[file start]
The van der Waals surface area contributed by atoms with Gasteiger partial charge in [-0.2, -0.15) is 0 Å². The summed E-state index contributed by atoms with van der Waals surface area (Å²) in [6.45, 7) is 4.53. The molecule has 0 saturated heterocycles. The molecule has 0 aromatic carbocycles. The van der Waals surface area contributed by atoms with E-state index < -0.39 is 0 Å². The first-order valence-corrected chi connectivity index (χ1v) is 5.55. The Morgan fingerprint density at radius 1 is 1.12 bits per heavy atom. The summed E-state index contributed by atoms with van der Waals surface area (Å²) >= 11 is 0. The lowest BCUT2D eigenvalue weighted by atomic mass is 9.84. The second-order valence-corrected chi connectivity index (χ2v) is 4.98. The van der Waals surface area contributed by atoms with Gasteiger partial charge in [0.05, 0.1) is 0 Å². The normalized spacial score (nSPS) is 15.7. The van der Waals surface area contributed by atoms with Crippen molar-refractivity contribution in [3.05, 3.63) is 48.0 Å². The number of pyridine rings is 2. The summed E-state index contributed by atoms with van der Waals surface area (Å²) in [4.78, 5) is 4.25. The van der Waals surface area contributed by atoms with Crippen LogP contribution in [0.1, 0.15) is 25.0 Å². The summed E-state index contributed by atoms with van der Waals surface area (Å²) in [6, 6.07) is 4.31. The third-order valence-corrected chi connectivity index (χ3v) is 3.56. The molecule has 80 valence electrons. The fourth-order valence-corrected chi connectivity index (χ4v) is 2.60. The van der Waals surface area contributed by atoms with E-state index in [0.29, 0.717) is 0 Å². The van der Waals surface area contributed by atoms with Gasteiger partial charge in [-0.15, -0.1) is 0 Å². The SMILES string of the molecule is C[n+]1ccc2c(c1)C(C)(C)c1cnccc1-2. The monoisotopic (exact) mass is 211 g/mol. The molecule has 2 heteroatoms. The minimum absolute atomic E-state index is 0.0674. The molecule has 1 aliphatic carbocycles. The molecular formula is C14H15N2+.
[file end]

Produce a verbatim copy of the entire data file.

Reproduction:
The van der Waals surface area contributed by atoms with Gasteiger partial charge in [-0.2, -0.15) is 0 Å². The summed E-state index contributed by atoms with van der Waals surface area (Å²) in [6.45, 7) is 4.53. The molecule has 0 saturated heterocycles. The molecule has 0 aromatic carbocycles. The van der Waals surface area contributed by atoms with E-state index < -0.39 is 0 Å². The first-order valence-corrected chi connectivity index (χ1v) is 5.55. The Morgan fingerprint density at radius 1 is 1.12 bits per heavy atom. The summed E-state index contributed by atoms with van der Waals surface area (Å²) >= 11 is 0. The lowest BCUT2D eigenvalue weighted by atomic mass is 9.84. The second-order valence-corrected chi connectivity index (χ2v) is 4.98. The van der Waals surface area contributed by atoms with Gasteiger partial charge in [0.05, 0.1) is 0 Å². The normalized spacial score (nSPS) is 15.7. The van der Waals surface area contributed by atoms with Crippen molar-refractivity contribution in [3.05, 3.63) is 48.0 Å². The number of pyridine rings is 2. The summed E-state index contributed by atoms with van der Waals surface area (Å²) in [4.78, 5) is 4.25. The van der Waals surface area contributed by atoms with Crippen LogP contribution in [0.1, 0.15) is 25.0 Å². The summed E-state index contributed by atoms with van der Waals surface area (Å²) in [6, 6.07) is 4.31. The third-order valence-corrected chi connectivity index (χ3v) is 3.56. The molecule has 80 valence electrons. The fourth-order valence-corrected chi connectivity index (χ4v) is 2.60. The van der Waals surface area contributed by atoms with E-state index in [0.29, 0.717) is 0 Å². The van der Waals surface area contributed by atoms with Gasteiger partial charge in [-0.15, -0.1) is 0 Å². The SMILES string of the molecule is C[n+]1ccc2c(c1)C(C)(C)c1cnccc1-2. The monoisotopic (exact) mass is 211 g/mol. The molecule has 2 heteroatoms. The minimum absolute atomic E-state index is 0.0674. The molecule has 1 aliphatic carbocycles. The molecular formula is C14H15N2+.